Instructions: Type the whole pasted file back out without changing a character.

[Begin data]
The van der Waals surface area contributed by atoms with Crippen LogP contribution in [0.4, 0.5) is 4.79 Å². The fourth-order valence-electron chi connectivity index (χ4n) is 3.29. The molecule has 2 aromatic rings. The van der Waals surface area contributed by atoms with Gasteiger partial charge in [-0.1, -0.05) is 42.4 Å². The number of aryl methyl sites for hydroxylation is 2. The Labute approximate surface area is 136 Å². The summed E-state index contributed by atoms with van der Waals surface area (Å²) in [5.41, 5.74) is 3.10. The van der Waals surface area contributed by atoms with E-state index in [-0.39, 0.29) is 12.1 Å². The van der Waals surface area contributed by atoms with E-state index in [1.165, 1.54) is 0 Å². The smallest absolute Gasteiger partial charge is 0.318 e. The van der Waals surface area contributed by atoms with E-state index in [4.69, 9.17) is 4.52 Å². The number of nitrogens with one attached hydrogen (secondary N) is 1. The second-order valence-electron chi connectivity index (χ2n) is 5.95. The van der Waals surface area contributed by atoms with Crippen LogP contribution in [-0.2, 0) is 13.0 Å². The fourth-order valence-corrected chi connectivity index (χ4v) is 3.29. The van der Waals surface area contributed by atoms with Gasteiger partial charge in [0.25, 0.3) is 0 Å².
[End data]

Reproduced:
The van der Waals surface area contributed by atoms with Crippen LogP contribution in [0.4, 0.5) is 4.79 Å². The fourth-order valence-electron chi connectivity index (χ4n) is 3.29. The molecule has 2 aromatic rings. The van der Waals surface area contributed by atoms with Gasteiger partial charge in [-0.1, -0.05) is 42.4 Å². The number of aryl methyl sites for hydroxylation is 2. The Labute approximate surface area is 136 Å². The summed E-state index contributed by atoms with van der Waals surface area (Å²) in [5.41, 5.74) is 3.10. The van der Waals surface area contributed by atoms with E-state index in [-0.39, 0.29) is 12.1 Å². The van der Waals surface area contributed by atoms with E-state index in [1.165, 1.54) is 0 Å². The smallest absolute Gasteiger partial charge is 0.318 e. The van der Waals surface area contributed by atoms with E-state index in [4.69, 9.17) is 4.52 Å². The number of nitrogens with one attached hydrogen (secondary N) is 1. The second-order valence-electron chi connectivity index (χ2n) is 5.95. The van der Waals surface area contributed by atoms with Crippen LogP contribution in [-0.2, 0) is 13.0 Å². The fourth-order valence-corrected chi connectivity index (χ4v) is 3.29. The van der Waals surface area contributed by atoms with Gasteiger partial charge in [0.25, 0.3) is 0 Å².